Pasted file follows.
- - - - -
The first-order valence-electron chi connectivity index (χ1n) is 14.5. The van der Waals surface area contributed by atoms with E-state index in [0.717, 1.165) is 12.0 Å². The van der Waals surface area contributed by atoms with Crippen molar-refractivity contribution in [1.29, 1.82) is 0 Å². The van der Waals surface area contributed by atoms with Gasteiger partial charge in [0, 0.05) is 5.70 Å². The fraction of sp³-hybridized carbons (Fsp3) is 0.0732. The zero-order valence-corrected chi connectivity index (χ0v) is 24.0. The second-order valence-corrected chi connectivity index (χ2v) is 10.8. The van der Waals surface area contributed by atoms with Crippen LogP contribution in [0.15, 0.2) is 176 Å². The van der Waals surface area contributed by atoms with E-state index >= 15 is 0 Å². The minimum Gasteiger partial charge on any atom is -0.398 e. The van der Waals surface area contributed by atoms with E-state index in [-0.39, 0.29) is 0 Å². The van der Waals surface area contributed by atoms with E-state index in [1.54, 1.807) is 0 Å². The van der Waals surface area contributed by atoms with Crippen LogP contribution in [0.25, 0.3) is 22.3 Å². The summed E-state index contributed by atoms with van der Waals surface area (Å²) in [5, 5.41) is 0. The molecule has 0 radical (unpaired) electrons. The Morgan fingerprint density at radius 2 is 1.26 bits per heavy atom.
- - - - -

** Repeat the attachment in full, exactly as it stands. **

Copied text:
The first-order valence-electron chi connectivity index (χ1n) is 14.5. The van der Waals surface area contributed by atoms with E-state index in [0.717, 1.165) is 12.0 Å². The van der Waals surface area contributed by atoms with Crippen molar-refractivity contribution in [1.29, 1.82) is 0 Å². The van der Waals surface area contributed by atoms with Gasteiger partial charge in [0, 0.05) is 5.70 Å². The fraction of sp³-hybridized carbons (Fsp3) is 0.0732. The zero-order valence-corrected chi connectivity index (χ0v) is 24.0. The second-order valence-corrected chi connectivity index (χ2v) is 10.8. The van der Waals surface area contributed by atoms with Crippen LogP contribution in [0.15, 0.2) is 176 Å². The van der Waals surface area contributed by atoms with E-state index >= 15 is 0 Å². The minimum Gasteiger partial charge on any atom is -0.398 e. The van der Waals surface area contributed by atoms with E-state index in [-0.39, 0.29) is 0 Å². The van der Waals surface area contributed by atoms with E-state index in [1.54, 1.807) is 0 Å². The van der Waals surface area contributed by atoms with Crippen LogP contribution in [0.25, 0.3) is 22.3 Å². The summed E-state index contributed by atoms with van der Waals surface area (Å²) in [5, 5.41) is 0. The molecule has 0 radical (unpaired) electrons. The Morgan fingerprint density at radius 2 is 1.26 bits per heavy atom.